Spouses often receive their health insurance from a policy owned by their spouse/through their spouse’s employer; however, if you should divorce, you might end up losing your health coverage. If you happen to divorce in your older years, losing your health insurance is particularly troubling.

As you age, you may experience more health problems, which makes having health insurance more important since you will have more medical costs. However, according to Forbes, a divorce can deprive you of certain forms of insurance coverage. 

Employer insurance 

If you do not have a job but your spouse currently works, your spouse may have health insurance provided by the employer. As a spouse, you may benefit from that insurance policy. Once your divorce is complete and you have separated from your spouse, you might lose the coverage under that employment policy. While you have the federal right to maintain your coverage under COBRA for three (3) years beyond divorce, talk to your divorce attorney about including in your Property Settlement Agreement a provision that your soon-to-be spouse pay for some or all of that coverage.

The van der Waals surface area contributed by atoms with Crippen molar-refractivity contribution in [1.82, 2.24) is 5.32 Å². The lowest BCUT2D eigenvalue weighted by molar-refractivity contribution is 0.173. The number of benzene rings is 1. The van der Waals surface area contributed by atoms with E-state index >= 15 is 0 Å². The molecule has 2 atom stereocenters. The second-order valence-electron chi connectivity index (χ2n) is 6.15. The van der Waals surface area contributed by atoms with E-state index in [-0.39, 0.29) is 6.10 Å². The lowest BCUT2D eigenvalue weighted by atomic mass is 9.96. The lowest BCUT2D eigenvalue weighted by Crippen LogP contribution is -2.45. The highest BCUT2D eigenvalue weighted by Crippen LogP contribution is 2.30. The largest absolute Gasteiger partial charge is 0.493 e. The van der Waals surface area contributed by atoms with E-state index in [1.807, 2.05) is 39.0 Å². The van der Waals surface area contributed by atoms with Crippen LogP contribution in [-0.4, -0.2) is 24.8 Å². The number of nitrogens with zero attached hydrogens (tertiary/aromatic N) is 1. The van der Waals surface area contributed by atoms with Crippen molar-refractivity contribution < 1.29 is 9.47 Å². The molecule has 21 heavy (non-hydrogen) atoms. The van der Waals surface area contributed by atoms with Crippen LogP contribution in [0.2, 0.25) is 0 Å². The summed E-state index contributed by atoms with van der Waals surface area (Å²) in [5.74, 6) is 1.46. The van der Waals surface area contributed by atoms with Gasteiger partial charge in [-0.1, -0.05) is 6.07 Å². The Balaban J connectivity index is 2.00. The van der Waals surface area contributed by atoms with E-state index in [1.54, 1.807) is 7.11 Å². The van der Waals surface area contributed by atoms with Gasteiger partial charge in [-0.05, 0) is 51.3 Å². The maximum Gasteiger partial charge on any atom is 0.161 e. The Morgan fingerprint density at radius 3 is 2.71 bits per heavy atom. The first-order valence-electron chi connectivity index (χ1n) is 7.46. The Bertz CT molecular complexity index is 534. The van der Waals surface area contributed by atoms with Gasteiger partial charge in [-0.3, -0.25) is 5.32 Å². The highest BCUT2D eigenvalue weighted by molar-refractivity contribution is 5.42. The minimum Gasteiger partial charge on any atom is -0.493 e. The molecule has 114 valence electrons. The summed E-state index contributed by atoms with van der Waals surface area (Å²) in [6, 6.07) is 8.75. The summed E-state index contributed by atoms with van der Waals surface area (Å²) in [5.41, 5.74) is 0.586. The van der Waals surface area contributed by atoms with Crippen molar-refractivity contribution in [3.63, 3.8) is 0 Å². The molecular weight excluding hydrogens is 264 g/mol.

Life insurance 

You may also face a loss of coverage from a life insurance policy on your former spouse. Your spouse may have taken out a life insurance policy and had named you as a beneficiary. However, if the policy beneficiaries are revocable, your spouse has the ability to take your name off the policy without your say. This can place you in a position where you have few options to preserve your coverage. If the divorce process begins, you may be able to address the issue of your coverage. Even so, many people generally retain the option after a divorce to remove the names of their former spouses from their life insurance. Talk to your divorce attorney about including in your Property Settlement Agreement a provision that your soon-to-be former spouse maintain you as a beneficiary on that life insurance policy, include proof of coverage, etc.

Preserving insurance 

The Forbes article points out that gray divorce is on the rise, so an increasing number of older people are likely to confront the problem of losing insurance when they decide to end their marriages. Some couples work out an arrangement in their divorce settlements to keep coverage for an ex-spouse, so losing health coverage is not a given. Keeping this issue in mind might help you to explore options that may preserve your coverage in the event of a divorce. 

Talk to the attorneys at OWM Law about your options and legal rights.

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